Life&Style writer Ilina Jha shares her experiences with Seasonal Affective Disorder and offers tips to treat mild cases

Written by Ilina Jha
Images by Ankhesenamun

Seasonal Affective Disorder (SAD) is a form of depression that is seasonal, usually affecting people in the winter months. It is thought to be linked to the fact that we receive less sunlight during this season, affecting the production of melatonin and serotonin. In turn, this disrupts the body’s circadian rhythm. It can vary from mild to severe, and symptoms can include low mood, lack of energy, and craving carbohydrates.

Symptoms can include low mood, lack of energy, and craving carbohydrates

Over the past few years, I have personally struggled with low mood and lethargy during the winter months. Whilst November, December, and early January have the excitements of Diwali, Christmas, and my birthday to keep my spirits up, I find that the rest of January and February tend to be my ‘low point’ in the year.

There are many ways in which you can treat mild SAD yourself. Here are some of the things that work for me.

Getting out for a walk in daylight:

Of course this is much easier said than done, particularly when you are feeling very low and tired. What I find helpful is telling myself that I only need to go outside for five minutes – five minutes, and then I can go back inside. Why do this? Well, firstly, five minutes outside in daylight is better than no time outside at all – you will definitely receive some benefit. But more importantly, I usually find that once I’m outside, I’m usually quite happy to stay outside for longer. As with so many things (like writing essays!), starting is the hardest part. So this ‘five minute rule’ can be very useful.

Spend time with family and friends:

As with all mental health conditions, talking about it can really help. Close friends and family can make a great support network. For many of us, being at University means that close family are far away. Take advantage of phone calls and social media to keep in regular contact.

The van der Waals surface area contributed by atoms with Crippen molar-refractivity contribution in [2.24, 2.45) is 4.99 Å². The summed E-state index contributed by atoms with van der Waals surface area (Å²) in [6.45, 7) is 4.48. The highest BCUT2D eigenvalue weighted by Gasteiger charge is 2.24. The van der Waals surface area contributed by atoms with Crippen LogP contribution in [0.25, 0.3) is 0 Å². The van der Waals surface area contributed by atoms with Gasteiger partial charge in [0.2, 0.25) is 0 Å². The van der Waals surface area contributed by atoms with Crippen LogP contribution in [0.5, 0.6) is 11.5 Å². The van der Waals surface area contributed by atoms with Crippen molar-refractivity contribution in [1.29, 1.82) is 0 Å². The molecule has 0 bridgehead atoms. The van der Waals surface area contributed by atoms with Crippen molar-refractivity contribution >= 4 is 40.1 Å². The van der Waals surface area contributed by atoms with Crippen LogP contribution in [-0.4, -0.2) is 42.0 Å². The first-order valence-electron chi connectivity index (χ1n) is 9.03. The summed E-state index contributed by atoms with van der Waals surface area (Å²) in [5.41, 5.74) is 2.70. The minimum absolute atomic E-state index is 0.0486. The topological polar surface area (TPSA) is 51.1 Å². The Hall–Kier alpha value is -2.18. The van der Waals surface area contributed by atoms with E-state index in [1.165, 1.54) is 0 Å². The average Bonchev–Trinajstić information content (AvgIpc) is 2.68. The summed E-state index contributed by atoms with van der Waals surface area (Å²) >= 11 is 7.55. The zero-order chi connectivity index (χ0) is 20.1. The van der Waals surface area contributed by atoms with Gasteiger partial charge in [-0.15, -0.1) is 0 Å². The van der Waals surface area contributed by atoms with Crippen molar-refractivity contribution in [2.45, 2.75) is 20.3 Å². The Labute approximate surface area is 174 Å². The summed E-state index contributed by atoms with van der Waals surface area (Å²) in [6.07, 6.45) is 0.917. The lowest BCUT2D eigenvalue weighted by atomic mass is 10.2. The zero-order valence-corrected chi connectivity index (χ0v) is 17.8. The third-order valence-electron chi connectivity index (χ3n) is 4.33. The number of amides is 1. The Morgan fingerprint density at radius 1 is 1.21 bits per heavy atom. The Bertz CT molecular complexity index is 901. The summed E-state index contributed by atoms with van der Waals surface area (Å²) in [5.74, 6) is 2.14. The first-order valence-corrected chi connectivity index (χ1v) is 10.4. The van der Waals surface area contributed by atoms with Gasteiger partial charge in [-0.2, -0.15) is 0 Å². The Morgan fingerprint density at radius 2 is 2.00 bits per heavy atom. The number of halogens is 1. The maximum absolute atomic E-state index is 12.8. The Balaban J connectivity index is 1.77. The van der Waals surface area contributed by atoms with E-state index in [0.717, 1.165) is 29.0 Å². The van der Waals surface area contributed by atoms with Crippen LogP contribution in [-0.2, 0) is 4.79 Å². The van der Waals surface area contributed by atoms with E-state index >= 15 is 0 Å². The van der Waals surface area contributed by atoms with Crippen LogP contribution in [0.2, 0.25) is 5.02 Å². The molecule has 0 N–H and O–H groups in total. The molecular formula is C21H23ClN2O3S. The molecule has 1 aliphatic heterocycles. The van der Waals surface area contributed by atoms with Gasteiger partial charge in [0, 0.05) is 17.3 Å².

Light therapy:

Light therapy involves sitting next to a light box, which works by acting as artificial sunlight. This is thought to help your brain produce serotonin, that classic ‘happy hormone’. Also, it reduces melatonin production which makes you feel lethargic. Although light therapy does not work for everyone, it can be helpful for many people struggling with SAD. My family invested in a light box last winter – I definitely found it very helpful, and will be using it again. Of course, the expense of a light box is not one that everyone can afford, particularly amidst the current cost of living crisis. However, if you do have the means to buy or borrow one, I would definitely recommend giving it a go.

If, however, these measures do not work for you, or if you suffer from more severe SAD, then seek advice from your GP

Basic self-care:

Eating healthily, exercising,  getting good quality sleep and taking care of your physical health is always beneficial to help cope with SAD. Again, this can be easier said than done; however, making a concerted effort to focus on these can really help if you’re struggling. Additionally, taking the time to do things that you enjoy outside of your studies is important. The stresses of University work may exacerbate SAD symptoms – if you are struggling to cope with your studies and stress levels, seek advice from your College Wellbeing Team.

These lifestyle treatments should be very helpful in treating mild SAD. If, however, these measures do not work for you, or if you suffer from more severe SAD, then seek advice from your GP. You may find treatments such as talking therapy and antidepressants helpful.

You can find more information about SAD and how to treat it on the NHS website.

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